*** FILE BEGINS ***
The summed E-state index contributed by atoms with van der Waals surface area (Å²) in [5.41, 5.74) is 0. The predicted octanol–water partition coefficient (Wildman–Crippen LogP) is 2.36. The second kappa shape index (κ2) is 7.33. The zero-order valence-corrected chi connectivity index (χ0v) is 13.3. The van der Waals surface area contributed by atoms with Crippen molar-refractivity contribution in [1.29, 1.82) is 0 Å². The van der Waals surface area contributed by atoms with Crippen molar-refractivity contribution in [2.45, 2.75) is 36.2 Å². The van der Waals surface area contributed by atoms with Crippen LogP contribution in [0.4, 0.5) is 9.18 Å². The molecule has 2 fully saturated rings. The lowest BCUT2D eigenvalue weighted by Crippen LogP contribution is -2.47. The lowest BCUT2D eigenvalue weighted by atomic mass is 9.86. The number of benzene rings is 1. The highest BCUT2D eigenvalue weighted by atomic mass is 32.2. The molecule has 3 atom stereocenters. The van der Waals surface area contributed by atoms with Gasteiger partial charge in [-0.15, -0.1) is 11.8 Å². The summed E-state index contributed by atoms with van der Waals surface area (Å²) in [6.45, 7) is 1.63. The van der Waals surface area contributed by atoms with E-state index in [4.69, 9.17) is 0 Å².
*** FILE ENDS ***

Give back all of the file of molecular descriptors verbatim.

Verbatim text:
The summed E-state index contributed by atoms with van der Waals surface area (Å²) in [5.41, 5.74) is 0. The predicted octanol–water partition coefficient (Wildman–Crippen LogP) is 2.36. The second kappa shape index (κ2) is 7.33. The zero-order valence-corrected chi connectivity index (χ0v) is 13.3. The van der Waals surface area contributed by atoms with Crippen molar-refractivity contribution in [1.29, 1.82) is 0 Å². The van der Waals surface area contributed by atoms with Crippen molar-refractivity contribution in [2.45, 2.75) is 36.2 Å². The van der Waals surface area contributed by atoms with Crippen LogP contribution in [0.4, 0.5) is 9.18 Å². The molecule has 2 fully saturated rings. The lowest BCUT2D eigenvalue weighted by Crippen LogP contribution is -2.47. The lowest BCUT2D eigenvalue weighted by atomic mass is 9.86. The number of benzene rings is 1. The highest BCUT2D eigenvalue weighted by atomic mass is 32.2. The molecule has 3 atom stereocenters. The van der Waals surface area contributed by atoms with Gasteiger partial charge in [-0.15, -0.1) is 11.8 Å². The summed E-state index contributed by atoms with van der Waals surface area (Å²) in [6.45, 7) is 1.63. The van der Waals surface area contributed by atoms with E-state index in [4.69, 9.17) is 0 Å².